Archive for May, 2019

Michelangelo’s “Cupid” to Remain at the Met for Another Decade

May 24, 2019

Detail, “Cupid,” Michelangelo Buonarroti, ca. 1490, photo: Metropolitan Museum of Art

The Metropolitan Museum of Art has announced that the loan agreement for Michelangelo’s “Cupid” has been renewed. The scupture has been on loan to the Met by the French Embassy since 2009. With the renewed agreement, visitors to the Met will be able to see the scupture on view for another ten years.

“Cupid” is believe to be one of the earliest known sculptures by Michelangelo, completed in about 1490 when the artist was around 15 years old.

The sculpture has unexpected history.  Both the attribution to Michelangelo and the identity of its subject were lost over time.  “Cupid” is probably not a cupid at all; he has never had wings.  In around 1556 he was identified as Apollo.  Whether Apollo was the intended subject is not quite clear, but the identifcation was made during Michelanglo’s lifetime, which gives it some degree of credibility.  Yet, a hundred years later, in 1650, the sculpture was moved to the Villa Borghese in Rome and renamed “Cupid.”

When offered for auction in about 1902 the sculpture was still recognized as the work of Michelangelo, but then attribution was lost or forgotten.  Infamous architect Stanford White eventually purchased it and installed it as a decorative feature of a Fifth Avenue mansion in New York, apparently not realizing it was a Michelangelo. That building is now the location of the Cultural Services of the French Embassy, which owns the sculpture.

Bénédicte de Montlaur, Cultural Counselor of the French Embassy, said that “Michelangelo’s Cupid embodies a beautiful relationship between The Metropolitan Museum of Art and France.”  Max Hollein, the Director of the Met since just last year, said that Michelangelo’s Cupid “emits an emotional and intellectual charge, and it is an honor to present this stunning sculpture to our millions of visitors. We are incredibly grateful to the French Embassy for allowing this historic work to continue to grace our galleries.”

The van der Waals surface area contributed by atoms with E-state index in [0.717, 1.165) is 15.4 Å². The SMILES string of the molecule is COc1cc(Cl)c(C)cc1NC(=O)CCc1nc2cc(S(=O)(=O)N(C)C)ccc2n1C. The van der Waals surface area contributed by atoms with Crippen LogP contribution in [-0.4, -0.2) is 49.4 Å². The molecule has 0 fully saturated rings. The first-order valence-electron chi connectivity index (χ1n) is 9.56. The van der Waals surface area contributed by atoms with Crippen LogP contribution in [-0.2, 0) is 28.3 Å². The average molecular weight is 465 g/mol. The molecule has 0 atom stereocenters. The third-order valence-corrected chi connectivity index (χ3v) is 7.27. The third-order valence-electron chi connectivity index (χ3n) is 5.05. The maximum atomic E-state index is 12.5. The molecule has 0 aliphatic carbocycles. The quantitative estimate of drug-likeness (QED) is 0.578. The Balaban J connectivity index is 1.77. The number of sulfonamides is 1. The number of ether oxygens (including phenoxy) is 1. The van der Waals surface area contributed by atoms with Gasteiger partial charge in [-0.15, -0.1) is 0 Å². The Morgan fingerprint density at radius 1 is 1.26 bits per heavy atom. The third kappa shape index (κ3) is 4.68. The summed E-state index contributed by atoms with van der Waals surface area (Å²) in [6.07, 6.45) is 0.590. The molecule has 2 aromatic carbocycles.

Michelangelo’s Cupid can be viewed in room 503 of the European Sculptural and Decorative Arts gallery in the Metropolitan Museum of Art, New York.


Michelangelo Buonarroti, 1475-1564.

Cupid ca. 1490, Metropolitan Museum of Art

Press release of the Metropolitan Museum of Art and the Cultural services of the French Embassy in the United States, May 24, 2019.


The Moral Commitment to Return Artwork Wrongfully Taken By the Nazi Regime

May 1, 2019




The painting at issue, as shown on the collections pages of the Thyssen-Bornemisza National Museum.


The moral commitment to return an impressionist painting sold under coercion was undermined by the law of Spain, according to a report by the Art Newspaper. The painting at issue, Camille Pissarro’s Rue St. Honoré of 1897, was forcibly sold by the original Jewish owner for a mere $360 so that she could obtain an exit visa to escape Nazi Germany.

The 1976 sale of the painting in New York to Baron Hans Heinrich Thyssen-Bornemisza raised “numerous red flags” said the judge in the case. Nonetheless, the U.S. Second Circuit Court of Appeals determined that Spanish law applied.  According to the decision, Spanish law requires that the buyer, Thyssen-Bornemisza, had to have “actual knowledge” of the earlier wrongful acts to effectively nullify the current ownership. The court did not find that there was actual knowledge of the earlier coerced sale, and therefore decided that the painting is owned by the Thyssen-Bornemisza National Museum of Spain.

Thyssen-Bornemisza National Museum, according to the museum’s website, originally consisted of “Europe’s largest private art collection.” The collection was purchased by the government of Spain and moved to Madrid in 1992. The painting was apparently purchased by Spain in either 1992 or 1993 from Baron Hans Heinrich Thyssen-Bornemisza.

Although Thyssen-Bornemisza National Museum already issued a “refusal to return the painting,” the judge’s statement implies that the right thing for the museum to do would be to return the painting to the heirs of Lilly Cassirer Neubauer. Given the prior refusal, this seems doubtful.

Spain is a signatory to the international commitment to return Nazi looted artwork, known as the Washington Principles. However, Artnet reports that Spain is one of a handful of countries that has “made the least effort towards upholding the Washington Principles and returning looted works.” The question is whether Spain will step up now and honor its “moral commitments” or not.


The Art Newspaper | Laura Gilbert May 1, 2019.

Thyssen-Bornemisza Museo Nacional

Washington Conference Principles on Nazi Confiscated Art, 1998, Bureau of European and Eurasian Affairs, U.S. Department of State

It’s Been 20 Years Since the Creation of the ‘Washington Principles’ to Return Nazi-Looted Art, Artnet | Sara Cascone, Nov. 27, 2018